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water alarm

Discussion in 'General Electronics Discussion' started by adk315, Oct 21, 2010.

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  1. adk315


    Jul 29, 2010
    Need help with a water alarm for diesel fuel tank

    Will be using a probe that consist of two metal plates about 1/8" square mounted on a insulator with an air gap of 1/8", the probe will be mounted at the bottom of the tank. When the water level reaches the probe plates, continuity is made and a relay will sound an alarm. Since the continuity is very low I need some help with a holding circuit that will be able to close the relay, also the operator will have to reset power to clear the alarm.

    Thank you

  2. pblokhuis


    Jan 7, 2019
    You haven't said what voltages you are putting through the plates but if it exceeds 1.5VDC then it can potentially cause a spark with sufficient energy to cause ignition. It just sounds like a bad idea to put electricity into a diesel fuel tank.
    Is there a reason why you wouldn't go with the tried-and-true approach of using a simple float switch powered by safe low energy levels? This is something best left to those who specialize in the field of hazardous environments. We have an off-the-shelf product that will do exactly what you need. Please check out this Intrinsically Safe tank level alarm that will save you a lot of work.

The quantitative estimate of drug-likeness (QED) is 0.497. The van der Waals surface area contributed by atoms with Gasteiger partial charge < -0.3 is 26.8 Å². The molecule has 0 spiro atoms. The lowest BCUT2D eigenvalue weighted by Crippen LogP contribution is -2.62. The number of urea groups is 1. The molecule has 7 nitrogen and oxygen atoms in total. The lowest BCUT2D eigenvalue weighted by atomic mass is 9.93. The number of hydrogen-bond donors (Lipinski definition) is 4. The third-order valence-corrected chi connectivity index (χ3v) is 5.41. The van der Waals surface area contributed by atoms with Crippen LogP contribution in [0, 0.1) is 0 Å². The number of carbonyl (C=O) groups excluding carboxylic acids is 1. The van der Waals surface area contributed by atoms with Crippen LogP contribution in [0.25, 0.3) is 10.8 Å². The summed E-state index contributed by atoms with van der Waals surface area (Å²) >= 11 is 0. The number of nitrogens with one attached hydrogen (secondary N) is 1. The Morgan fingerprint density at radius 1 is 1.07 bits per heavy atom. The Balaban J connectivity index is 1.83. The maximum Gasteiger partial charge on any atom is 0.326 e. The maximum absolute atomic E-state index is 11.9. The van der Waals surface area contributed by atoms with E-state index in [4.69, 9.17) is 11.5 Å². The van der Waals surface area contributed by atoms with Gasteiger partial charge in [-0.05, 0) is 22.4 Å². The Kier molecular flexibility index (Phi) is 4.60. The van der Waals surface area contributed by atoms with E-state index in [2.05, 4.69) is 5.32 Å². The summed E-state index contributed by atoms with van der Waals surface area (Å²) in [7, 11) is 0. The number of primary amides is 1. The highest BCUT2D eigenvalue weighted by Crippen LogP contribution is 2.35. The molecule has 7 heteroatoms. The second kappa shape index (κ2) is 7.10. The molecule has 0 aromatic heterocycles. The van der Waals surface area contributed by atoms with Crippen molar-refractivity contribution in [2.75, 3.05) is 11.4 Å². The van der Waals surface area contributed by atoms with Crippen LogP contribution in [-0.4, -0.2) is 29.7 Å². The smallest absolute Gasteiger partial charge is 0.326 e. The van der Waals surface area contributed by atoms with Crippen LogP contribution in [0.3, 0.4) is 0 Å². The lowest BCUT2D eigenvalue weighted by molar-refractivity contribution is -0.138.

davenn likes this.
  3. Bluejets


    Oct 5, 2014
    Don't know about that.
    Common practice to have a variable resistor type gauge in petrol tanks supplied by regulated 5v.
    Not to mention pressure motors completely submerged in petrol tanks.
    I'd say petrol would be more volatile than diesel.

    I'm just curious why there would be the need to look for water in the diesel tank. i.e. would it not be better to find where any water would be coming from and seal it up.

    Other than that, a simple darlington transistor arrangement should suffice with many many circuits out there already.
    Perhaps a peek in here will show something.

    Look under ebook 2 .....101-200 ccts on the left index.....transistor circuits......then look for water level detectors ....a couple shown.
    Last edited: Jan 7, 2019
  4. Kiwi


    Jan 28, 2013
    Water level detection in diesel tanks is very common in automotive applications. Many engines have a fuel filter with a pair of contacts in a glass or plastic bowl on the bottom of the filter assembly. Some of the newer ones have a three terminal electronic sensor to detect water. Condensation is a common source of this water. Water is very damaging to the fuel system, especially the injectors.
  5. Bluejets


    Oct 5, 2014
    Fair enough....I assume condensation from machinery parked outdoors.
    Never seen it in the generator systems before.
    Then again they are mostly indoors and the outdoor one probably just depends on the water trap.
    The latter being more practical I would imagine.
    Seen alarms go off before and no one takes a bit of notice.:rolleyes:
    Cheers Jorgo
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